A student’s time spent at college can be some of the most challenging and rewarding years of their life. As a graduating senior at Siena College, I have had this experience personally, and found that a large part of my success has depended on how healthy I am. This isn’t just physical health, though being ill at school doesn’t help. The mental health of students contributes not only to their success, but to their ability to recognize that success. Mental health, though often seen as health of the mind, affects every part of a student’s whole person wellness.
Mental health is so significant in the health of a college student, and yet it has been steadily declining for decades. This decline is happening in students prior to stepping foot on a college campus, as elementary, middle and high school have their own challenges. Higher education, though, is in a unique position to act as a safety net. Colleges and universities can catch students who need specific support in order to succeed.
Some institutions are taking action, starting new campaigns and crafting creative strategies, while others seem to be waiting for a catalytic event to inspire their involvement. Schools should not wait for something terrible to happen in order to make a change that could have prevented it. At the very least, raising awareness, creating opportunities for students to get help, and making changes big and small, can improve the quality of a student’s life, as well as the quality of their college experience, significantly.
At most, these actions can result in the saving of a life. Since its founding in 2018, I have been working closely with the Siena College Office of Health Promotion to provide education, outreach and connection for students struggling in any area of their whole person wellness: body, mind and soul. I believe that the time a student spends at college should prepare them, not just for their career, but for their life.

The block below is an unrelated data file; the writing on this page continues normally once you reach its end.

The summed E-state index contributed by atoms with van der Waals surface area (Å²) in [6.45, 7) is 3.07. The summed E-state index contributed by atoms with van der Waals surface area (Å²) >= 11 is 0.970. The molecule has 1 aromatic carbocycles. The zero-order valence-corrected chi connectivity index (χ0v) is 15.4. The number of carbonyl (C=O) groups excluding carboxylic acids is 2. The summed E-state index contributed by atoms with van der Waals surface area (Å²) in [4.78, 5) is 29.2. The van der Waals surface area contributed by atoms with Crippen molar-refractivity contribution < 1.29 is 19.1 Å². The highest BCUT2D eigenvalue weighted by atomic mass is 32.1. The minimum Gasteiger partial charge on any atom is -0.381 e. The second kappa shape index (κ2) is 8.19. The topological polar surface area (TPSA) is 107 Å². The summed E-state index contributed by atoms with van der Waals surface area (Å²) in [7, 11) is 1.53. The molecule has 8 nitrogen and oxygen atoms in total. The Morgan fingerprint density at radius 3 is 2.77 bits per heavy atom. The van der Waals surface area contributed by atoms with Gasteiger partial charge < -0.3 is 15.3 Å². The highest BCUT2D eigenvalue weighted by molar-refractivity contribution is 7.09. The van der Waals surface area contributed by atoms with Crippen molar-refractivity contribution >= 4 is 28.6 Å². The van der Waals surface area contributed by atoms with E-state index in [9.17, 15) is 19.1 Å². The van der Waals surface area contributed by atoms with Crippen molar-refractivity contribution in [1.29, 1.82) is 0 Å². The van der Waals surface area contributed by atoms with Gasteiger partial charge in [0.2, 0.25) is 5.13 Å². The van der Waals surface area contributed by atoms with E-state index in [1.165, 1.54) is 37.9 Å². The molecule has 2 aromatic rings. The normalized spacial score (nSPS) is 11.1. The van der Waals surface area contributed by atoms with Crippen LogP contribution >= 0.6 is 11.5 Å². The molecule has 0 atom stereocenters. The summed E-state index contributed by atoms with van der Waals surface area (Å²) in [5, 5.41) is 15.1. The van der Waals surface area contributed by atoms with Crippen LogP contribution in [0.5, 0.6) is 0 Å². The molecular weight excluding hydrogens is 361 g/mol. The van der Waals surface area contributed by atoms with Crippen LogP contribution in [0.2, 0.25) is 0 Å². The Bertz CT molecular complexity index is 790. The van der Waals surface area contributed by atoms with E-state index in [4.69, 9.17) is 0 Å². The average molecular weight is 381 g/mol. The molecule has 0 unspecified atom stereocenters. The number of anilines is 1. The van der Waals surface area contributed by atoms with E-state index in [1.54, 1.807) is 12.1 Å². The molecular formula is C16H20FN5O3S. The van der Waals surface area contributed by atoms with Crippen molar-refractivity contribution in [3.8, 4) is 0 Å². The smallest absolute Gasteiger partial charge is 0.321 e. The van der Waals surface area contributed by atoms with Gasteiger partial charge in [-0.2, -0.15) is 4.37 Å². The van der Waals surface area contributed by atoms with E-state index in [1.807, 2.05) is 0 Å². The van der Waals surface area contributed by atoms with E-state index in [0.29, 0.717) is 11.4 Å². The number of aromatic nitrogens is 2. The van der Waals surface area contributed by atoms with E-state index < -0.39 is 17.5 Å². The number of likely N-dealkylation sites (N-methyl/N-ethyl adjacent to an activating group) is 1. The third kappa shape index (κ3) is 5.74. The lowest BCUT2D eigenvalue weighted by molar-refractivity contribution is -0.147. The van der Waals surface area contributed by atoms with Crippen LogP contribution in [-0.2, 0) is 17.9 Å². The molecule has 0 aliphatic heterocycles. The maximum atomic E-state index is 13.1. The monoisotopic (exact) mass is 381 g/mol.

I hope to shed light on resources being implemented across the United States of America to address the mental health crisis growing across college campuses. Drawing information from those who have studied the past and what led us to this crisis, the researchers analyzing the work being done today and its effectiveness, and my own personal experiences, I answer the following questions: What is the current state of student mental well-being on college campuses? What actions need to be taken in order for it to be improved, nationally and specifically in Siena College?
The main point of my thesis developed into an argument that peer to peer support, distributed along with other resources through a three tiered public health model. The first tier is a universal, preventative group of resources that help to define the health culture on a college campus and educate students, raising awareness passively. The second tier is more targeted, focusing on supporting students in specific struggles through small group opportunities and campus events. The third tier is made of individualized, intensive resources that are made to serve those students with more severe mental health challenges over a longer period of time.
There will never be enough professionals to provide adequate and effective support for every student. However, by supporting students using the three tiered model schools have the potential to provide resources for students experiencing different severities of challenges while protecting the individualized intensive resources for those students that need them. This prevents an overflow of students using these top tier resources when they could be receiving adequate support from other areas.
With just a few pages left and my thesis defense less than two weeks away, I am so excited about what I created and the potential it has to educate and inspire change that could not only change lives, but save them.